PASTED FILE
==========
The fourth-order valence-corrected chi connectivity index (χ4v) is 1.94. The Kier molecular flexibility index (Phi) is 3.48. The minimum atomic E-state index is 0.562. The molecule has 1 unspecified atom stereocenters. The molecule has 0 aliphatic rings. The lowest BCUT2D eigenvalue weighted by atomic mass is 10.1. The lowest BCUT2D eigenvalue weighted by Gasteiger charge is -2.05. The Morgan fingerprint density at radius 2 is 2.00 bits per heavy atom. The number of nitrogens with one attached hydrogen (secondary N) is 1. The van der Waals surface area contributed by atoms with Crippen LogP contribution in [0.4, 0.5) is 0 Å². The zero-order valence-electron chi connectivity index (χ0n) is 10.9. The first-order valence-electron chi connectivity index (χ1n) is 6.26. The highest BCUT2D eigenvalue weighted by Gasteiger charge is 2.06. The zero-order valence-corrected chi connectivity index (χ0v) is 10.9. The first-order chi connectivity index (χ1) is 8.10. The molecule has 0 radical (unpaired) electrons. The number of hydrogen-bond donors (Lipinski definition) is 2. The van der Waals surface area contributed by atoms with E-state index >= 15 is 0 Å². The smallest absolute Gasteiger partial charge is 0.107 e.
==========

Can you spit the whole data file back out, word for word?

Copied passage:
The fourth-order valence-corrected chi connectivity index (χ4v) is 1.94. The Kier molecular flexibility index (Phi) is 3.48. The minimum atomic E-state index is 0.562. The molecule has 1 unspecified atom stereocenters. The molecule has 0 aliphatic rings. The lowest BCUT2D eigenvalue weighted by atomic mass is 10.1. The lowest BCUT2D eigenvalue weighted by Gasteiger charge is -2.05. The Morgan fingerprint density at radius 2 is 2.00 bits per heavy atom. The number of nitrogens with one attached hydrogen (secondary N) is 1. The van der Waals surface area contributed by atoms with Crippen LogP contribution in [0.4, 0.5) is 0 Å². The zero-order valence-electron chi connectivity index (χ0n) is 10.9. The first-order valence-electron chi connectivity index (χ1n) is 6.26. The highest BCUT2D eigenvalue weighted by Gasteiger charge is 2.06. The zero-order valence-corrected chi connectivity index (χ0v) is 10.9. The first-order chi connectivity index (χ1) is 8.10. The molecule has 0 radical (unpaired) electrons. The number of hydrogen-bond donors (Lipinski definition) is 2. The van der Waals surface area contributed by atoms with E-state index >= 15 is 0 Å². The smallest absolute Gasteiger partial charge is 0.107 e.